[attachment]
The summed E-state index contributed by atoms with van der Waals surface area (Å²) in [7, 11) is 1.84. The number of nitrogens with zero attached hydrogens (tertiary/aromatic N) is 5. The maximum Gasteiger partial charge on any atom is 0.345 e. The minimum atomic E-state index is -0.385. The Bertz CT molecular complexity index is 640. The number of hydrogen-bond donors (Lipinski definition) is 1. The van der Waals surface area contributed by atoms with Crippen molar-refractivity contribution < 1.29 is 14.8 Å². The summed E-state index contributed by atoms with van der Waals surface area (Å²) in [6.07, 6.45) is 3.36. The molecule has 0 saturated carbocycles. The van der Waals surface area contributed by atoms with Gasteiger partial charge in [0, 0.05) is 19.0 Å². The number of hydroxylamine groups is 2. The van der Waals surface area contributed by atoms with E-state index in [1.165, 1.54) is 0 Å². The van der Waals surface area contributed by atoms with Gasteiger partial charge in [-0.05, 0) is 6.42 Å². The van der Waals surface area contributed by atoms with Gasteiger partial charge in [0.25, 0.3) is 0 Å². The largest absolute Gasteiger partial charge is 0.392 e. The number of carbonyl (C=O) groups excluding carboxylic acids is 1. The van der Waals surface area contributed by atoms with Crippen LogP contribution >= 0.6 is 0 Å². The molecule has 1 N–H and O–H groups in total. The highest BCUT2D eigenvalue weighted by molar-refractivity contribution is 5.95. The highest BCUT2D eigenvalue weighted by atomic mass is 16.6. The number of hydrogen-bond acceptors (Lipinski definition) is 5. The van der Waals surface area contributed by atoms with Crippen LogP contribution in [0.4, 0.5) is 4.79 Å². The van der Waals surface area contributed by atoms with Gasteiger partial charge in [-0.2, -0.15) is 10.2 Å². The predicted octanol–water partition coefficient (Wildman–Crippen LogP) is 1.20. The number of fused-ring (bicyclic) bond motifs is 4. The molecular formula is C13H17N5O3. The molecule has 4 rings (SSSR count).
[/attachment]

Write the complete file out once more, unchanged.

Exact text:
The summed E-state index contributed by atoms with van der Waals surface area (Å²) in [7, 11) is 1.84. The number of nitrogens with zero attached hydrogens (tertiary/aromatic N) is 5. The maximum Gasteiger partial charge on any atom is 0.345 e. The minimum atomic E-state index is -0.385. The Bertz CT molecular complexity index is 640. The number of hydrogen-bond donors (Lipinski definition) is 1. The van der Waals surface area contributed by atoms with Crippen molar-refractivity contribution < 1.29 is 14.8 Å². The summed E-state index contributed by atoms with van der Waals surface area (Å²) in [6.07, 6.45) is 3.36. The molecule has 0 saturated carbocycles. The van der Waals surface area contributed by atoms with Gasteiger partial charge in [0, 0.05) is 19.0 Å². The number of hydroxylamine groups is 2. The van der Waals surface area contributed by atoms with E-state index in [1.165, 1.54) is 0 Å². The van der Waals surface area contributed by atoms with Gasteiger partial charge in [-0.05, 0) is 6.42 Å². The van der Waals surface area contributed by atoms with Gasteiger partial charge in [0.25, 0.3) is 0 Å². The largest absolute Gasteiger partial charge is 0.392 e. The number of carbonyl (C=O) groups excluding carboxylic acids is 1. The van der Waals surface area contributed by atoms with Crippen LogP contribution >= 0.6 is 0 Å². The molecule has 1 N–H and O–H groups in total. The highest BCUT2D eigenvalue weighted by molar-refractivity contribution is 5.95. The highest BCUT2D eigenvalue weighted by atomic mass is 16.6. The number of hydrogen-bond acceptors (Lipinski definition) is 5. The van der Waals surface area contributed by atoms with Crippen LogP contribution in [0.4, 0.5) is 4.79 Å². The van der Waals surface area contributed by atoms with Gasteiger partial charge in [-0.2, -0.15) is 10.2 Å². The predicted octanol–water partition coefficient (Wildman–Crippen LogP) is 1.20. The number of fused-ring (bicyclic) bond motifs is 4. The molecular formula is C13H17N5O3. The molecule has 4 rings (SSSR count).